Yeah, there was a winner: Fox News, who allegedly cleaned up in the ratings. Yes, without Donald! They not only asked intelligent questions, but went so far as to show video clips of Cruz and Rubio seemingly contradicting themselves. If anything, Fox News gave each candidate a sense of what the Democrats were going to use against them: Cruz and Rubio flip-flopping, Dr. Ben Carson’s zero-depth splash pool of foreign policy, Gov. Chris Christie’s inconsistency, and Gov. John Kasich’s understanding of a universe beyond Akron.

Cruz, for one, did not look good arguing facts and rules with moderators, and his half-hearted joke about it served him very poorly. Fox News assumed its viewers were not the gape-mouthed zombies of CNN, and threw some seriously hard questions out there, for the most part. And despite that, all of the candidates did very well. Even Carson, on whether a theoretical Russian invasion of Estonia would constitute a triggering of Article V in the NATO agreement.

How amazing it would be if other networks treated Republicans and Democrats this way. For one thing, Clinton and Sanders would be out of the race by this point.

However, way too much time was spent on immigration policies of Rubio and Cruz, and whether either of them actually flipped their positions on amnesty. Without answering the questions, both provided good speeches on the subject. But Christie captured the Czar’s attitude perfectly when he, in mock exasperation, demanded to know why it’s so freaking difficult to admit you changed your mind.

Imagine if Rubio said this on the debate: “The fact is, I was an eager freshman senator who felt he had a lot to contribute on the subject of immigration. I think you can understand why the son of immigrants who became successful Americans would want to reform the entire process. Unfortunately, in my zeal to make things right, I made the mistake of trusting my Democrat colleagues on the Gang of Eight bill, who in turned stabbed me in the back and pushed for amnesty. I should never have trusted them, especially after how they once betrayed Ronald Reagan himself the same way on amnesty. Yes, I can see how people lost respect for me with that bill, but the fact is that I will never make that mistake again.” Rubio has actually said similar things to this, but for some reason he can’t bring himself to say it on live television. No, it’s not exactly true, but it would ameliorate a lot of distrust voters have for him on this point.

Or if Cruz had simply said “There’s a popular perception that I’ve been inconsistent on this subject. But the full record shows that I didn’t change my position so much as the discussion changed around me. I had to adapt my message as the wording in the bill changed because I so believed the bill was right—until it wasn’t the right bill anymore. If you want to show the full story, you have to cover the whole history of that bill to see why I would need to re-craft my wording. And I could have done a better job of explaining that, even at the time. But here I am, right now, telling you I stand by what I said at each instance for every clip you showed here tonight.” For good or bad, Cruz did explain himself after the debate, and Megyn Kelly acknowledged his longer answer to her was correct and consistent with the facts. Shame he didn’t explain it during the debate so easily.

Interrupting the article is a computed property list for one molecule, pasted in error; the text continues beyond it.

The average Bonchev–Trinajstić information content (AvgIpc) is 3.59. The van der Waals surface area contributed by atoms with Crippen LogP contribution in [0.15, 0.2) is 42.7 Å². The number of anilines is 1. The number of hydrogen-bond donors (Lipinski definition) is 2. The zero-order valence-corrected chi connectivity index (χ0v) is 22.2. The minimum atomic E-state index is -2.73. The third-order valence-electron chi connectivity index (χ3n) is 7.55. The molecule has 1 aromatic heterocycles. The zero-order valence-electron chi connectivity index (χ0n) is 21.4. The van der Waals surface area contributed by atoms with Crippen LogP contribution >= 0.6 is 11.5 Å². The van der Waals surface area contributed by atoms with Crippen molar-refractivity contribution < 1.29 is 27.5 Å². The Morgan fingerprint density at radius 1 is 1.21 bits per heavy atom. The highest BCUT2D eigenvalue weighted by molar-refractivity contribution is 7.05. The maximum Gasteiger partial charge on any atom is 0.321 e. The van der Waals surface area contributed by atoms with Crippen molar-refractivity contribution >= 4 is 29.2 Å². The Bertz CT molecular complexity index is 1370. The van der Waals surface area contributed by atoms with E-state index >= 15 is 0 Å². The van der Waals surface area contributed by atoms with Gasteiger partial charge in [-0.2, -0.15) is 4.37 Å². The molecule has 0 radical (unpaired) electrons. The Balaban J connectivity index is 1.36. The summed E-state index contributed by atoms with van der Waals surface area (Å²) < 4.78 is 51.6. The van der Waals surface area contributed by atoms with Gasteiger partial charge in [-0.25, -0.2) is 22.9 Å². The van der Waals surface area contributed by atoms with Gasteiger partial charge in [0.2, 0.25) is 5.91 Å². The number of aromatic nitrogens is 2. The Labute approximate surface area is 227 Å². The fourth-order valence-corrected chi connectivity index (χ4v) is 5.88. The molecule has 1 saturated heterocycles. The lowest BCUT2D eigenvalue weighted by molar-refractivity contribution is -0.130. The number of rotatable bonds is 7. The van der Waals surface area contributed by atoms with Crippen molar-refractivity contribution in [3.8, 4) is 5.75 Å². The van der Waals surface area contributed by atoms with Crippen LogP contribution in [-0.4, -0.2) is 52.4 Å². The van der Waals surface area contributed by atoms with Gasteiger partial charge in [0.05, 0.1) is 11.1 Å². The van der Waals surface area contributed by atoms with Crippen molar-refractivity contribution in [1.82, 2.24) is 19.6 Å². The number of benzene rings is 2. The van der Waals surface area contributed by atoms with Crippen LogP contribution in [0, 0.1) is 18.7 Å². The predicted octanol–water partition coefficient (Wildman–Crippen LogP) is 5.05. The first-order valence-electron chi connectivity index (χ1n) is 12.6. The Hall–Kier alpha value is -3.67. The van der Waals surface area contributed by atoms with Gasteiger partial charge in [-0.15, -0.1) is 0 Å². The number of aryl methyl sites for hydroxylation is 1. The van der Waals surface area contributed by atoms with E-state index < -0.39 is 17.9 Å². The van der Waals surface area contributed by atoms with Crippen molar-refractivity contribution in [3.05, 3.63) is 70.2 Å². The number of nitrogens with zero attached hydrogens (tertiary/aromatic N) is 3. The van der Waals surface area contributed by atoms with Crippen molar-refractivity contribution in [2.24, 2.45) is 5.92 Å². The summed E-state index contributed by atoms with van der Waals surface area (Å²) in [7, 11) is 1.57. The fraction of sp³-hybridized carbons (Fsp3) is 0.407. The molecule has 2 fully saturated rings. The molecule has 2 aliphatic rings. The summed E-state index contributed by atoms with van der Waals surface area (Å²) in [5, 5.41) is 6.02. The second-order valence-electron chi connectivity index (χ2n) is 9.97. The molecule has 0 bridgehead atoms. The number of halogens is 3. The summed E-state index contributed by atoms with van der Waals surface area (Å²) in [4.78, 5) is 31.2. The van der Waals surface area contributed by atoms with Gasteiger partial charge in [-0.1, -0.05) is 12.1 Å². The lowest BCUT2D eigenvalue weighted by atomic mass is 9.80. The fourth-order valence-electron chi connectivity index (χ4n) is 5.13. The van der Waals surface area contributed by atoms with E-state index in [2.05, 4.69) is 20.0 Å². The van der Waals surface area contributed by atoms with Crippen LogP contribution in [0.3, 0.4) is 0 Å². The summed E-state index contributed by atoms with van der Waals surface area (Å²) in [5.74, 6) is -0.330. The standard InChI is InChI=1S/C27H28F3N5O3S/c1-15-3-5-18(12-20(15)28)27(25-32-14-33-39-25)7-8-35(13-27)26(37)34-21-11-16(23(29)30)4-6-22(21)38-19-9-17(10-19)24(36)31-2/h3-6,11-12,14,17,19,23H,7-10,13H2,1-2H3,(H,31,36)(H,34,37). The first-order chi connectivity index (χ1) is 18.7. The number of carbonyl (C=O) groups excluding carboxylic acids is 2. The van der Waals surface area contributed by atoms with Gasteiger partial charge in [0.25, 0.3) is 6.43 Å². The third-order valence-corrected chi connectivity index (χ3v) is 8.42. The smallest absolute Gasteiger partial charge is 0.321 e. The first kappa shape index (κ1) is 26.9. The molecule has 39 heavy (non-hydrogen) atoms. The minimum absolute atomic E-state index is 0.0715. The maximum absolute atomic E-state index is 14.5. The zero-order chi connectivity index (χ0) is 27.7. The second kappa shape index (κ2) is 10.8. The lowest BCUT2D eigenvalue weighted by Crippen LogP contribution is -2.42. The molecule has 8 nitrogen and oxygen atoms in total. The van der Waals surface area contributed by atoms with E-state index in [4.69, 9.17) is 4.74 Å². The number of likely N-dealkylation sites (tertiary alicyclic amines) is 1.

How to Avoid the Zika Virus and Not Die A Lot

Your Czar is concerned with your health, and naturally has asked his Czarist Imperial Surgeon’s Office to prepare a bullet point list on how you can best protect yourself against the Zika virus, which is known as the MERS, H1N1A, or more commonly, Ebola. Zika has now killed over 500 trillion people in your neighborhood today alone, particularly in the Americas somewhere. Do not be one of the statistics, and do not even read the statistics.

Avoid places where Zika is known to congregate, such as door knobs.
If you see Zika on the ground, do not pick it up.
Avoid eating Zika or place Zika near your mouth. Under no circumstances should Zika be inserting anything up your nose.
Do not open the door for Zika. Do not believe its lies. If someone shows up at your door, even if it’s your sister, it could be Zika. Call the police immediately.
If Zika calls on the phone, do not attempt to engage it in conversation (especially if he has a North American Liberian Chinese accent). Hang up and call the police. Experts recommend changing your phone number frequently to minimize calls from Zika.
If you see Zika hanging around a playground or school, run out and scream warnings to the kids to get inside. Watching television is the safest activity for kids during this crisis.
If you see or hear anyone talking about Zika, it could be an invasion. Call the Army and tell them to start shelling. If you see something, say something.
Do not pet the mice. Actually, this is more true for the Hanta virus, but you can’t play it too safe.

Sound the Trumpet

Operative B writes in with a question that interested us, so here it is:

O Great One!

This lowly minion crawls on your still-threadbare carpeting to beg an answer to a simple question: do people hate Trump because he’s a loudmouth buffoon who is incapable of stating a coherent sentence without resorting to one of his overwrought mantras (e.g. “Make America GREAT Again!”, etc) in his brain-exploding free-association speeches, or do people hate Trump because they think he’s a rich jerk who thinks that he can buy the electorate and they’re pissed because they didn’t get their piece (yet)?

I begin to believe that Trump is hated by the powers-that-be (both those in office and those in the media) because he isn’t a traditional baby-kissing politician, isn’t playing “by the rules”, and doesn’t have much respect for “the way things are”. No, I’m not a Trump supporter by any stretch of the imagination, and it would take a lot of arm-twisting for me to pull the lever in his direction in November (or, in the case of our community, blacken in the spot on the card that goes through the optical reader).

Yes, he’s an entertainer, a businessman who is selling a product (himself), a snake-oil salesman telling us that his bottle of cure-all will solve all of America’s problems in the first gulp. What a load of bovine excrement.